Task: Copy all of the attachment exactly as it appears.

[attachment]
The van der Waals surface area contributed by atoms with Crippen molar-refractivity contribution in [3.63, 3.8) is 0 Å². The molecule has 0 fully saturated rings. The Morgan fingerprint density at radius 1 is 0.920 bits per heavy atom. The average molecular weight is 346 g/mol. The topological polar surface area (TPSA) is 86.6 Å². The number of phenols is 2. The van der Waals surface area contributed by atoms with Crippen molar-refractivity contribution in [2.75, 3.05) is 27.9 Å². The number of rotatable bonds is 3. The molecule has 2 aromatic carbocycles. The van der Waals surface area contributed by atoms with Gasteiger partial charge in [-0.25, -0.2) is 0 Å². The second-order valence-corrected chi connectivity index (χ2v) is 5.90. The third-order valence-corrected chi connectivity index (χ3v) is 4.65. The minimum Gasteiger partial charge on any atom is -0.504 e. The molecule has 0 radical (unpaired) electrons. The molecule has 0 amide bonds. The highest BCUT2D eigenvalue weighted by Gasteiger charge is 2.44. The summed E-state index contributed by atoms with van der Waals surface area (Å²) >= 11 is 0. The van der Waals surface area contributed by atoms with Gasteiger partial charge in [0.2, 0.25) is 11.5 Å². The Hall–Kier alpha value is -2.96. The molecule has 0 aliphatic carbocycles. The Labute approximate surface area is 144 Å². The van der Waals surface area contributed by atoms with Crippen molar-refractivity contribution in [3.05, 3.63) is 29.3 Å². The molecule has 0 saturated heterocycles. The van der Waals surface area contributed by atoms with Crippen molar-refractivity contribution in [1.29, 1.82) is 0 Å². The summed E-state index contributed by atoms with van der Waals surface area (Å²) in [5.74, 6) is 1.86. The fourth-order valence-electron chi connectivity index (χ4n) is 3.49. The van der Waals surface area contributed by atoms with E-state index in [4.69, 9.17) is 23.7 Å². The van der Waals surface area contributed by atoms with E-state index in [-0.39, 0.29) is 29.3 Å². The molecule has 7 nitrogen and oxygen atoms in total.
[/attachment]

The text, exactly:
The van der Waals surface area contributed by atoms with Crippen molar-refractivity contribution in [3.63, 3.8) is 0 Å². The molecule has 0 fully saturated rings. The Morgan fingerprint density at radius 1 is 0.920 bits per heavy atom. The average molecular weight is 346 g/mol. The topological polar surface area (TPSA) is 86.6 Å². The number of phenols is 2. The van der Waals surface area contributed by atoms with Crippen molar-refractivity contribution in [2.75, 3.05) is 27.9 Å². The number of rotatable bonds is 3. The molecule has 2 aromatic carbocycles. The van der Waals surface area contributed by atoms with Gasteiger partial charge in [-0.25, -0.2) is 0 Å². The second-order valence-corrected chi connectivity index (χ2v) is 5.90. The third-order valence-corrected chi connectivity index (χ3v) is 4.65. The minimum Gasteiger partial charge on any atom is -0.504 e. The molecule has 0 radical (unpaired) electrons. The molecule has 0 amide bonds. The highest BCUT2D eigenvalue weighted by Gasteiger charge is 2.44. The summed E-state index contributed by atoms with van der Waals surface area (Å²) >= 11 is 0. The van der Waals surface area contributed by atoms with Gasteiger partial charge in [0.2, 0.25) is 11.5 Å². The Hall–Kier alpha value is -2.96. The molecule has 0 aliphatic carbocycles. The Labute approximate surface area is 144 Å². The van der Waals surface area contributed by atoms with Crippen molar-refractivity contribution in [3.05, 3.63) is 29.3 Å². The molecule has 0 saturated heterocycles. The van der Waals surface area contributed by atoms with Crippen molar-refractivity contribution in [1.29, 1.82) is 0 Å². The summed E-state index contributed by atoms with van der Waals surface area (Å²) in [5.74, 6) is 1.86. The fourth-order valence-electron chi connectivity index (χ4n) is 3.49. The van der Waals surface area contributed by atoms with E-state index in [4.69, 9.17) is 23.7 Å². The van der Waals surface area contributed by atoms with E-state index in [-0.39, 0.29) is 29.3 Å². The molecule has 7 nitrogen and oxygen atoms in total.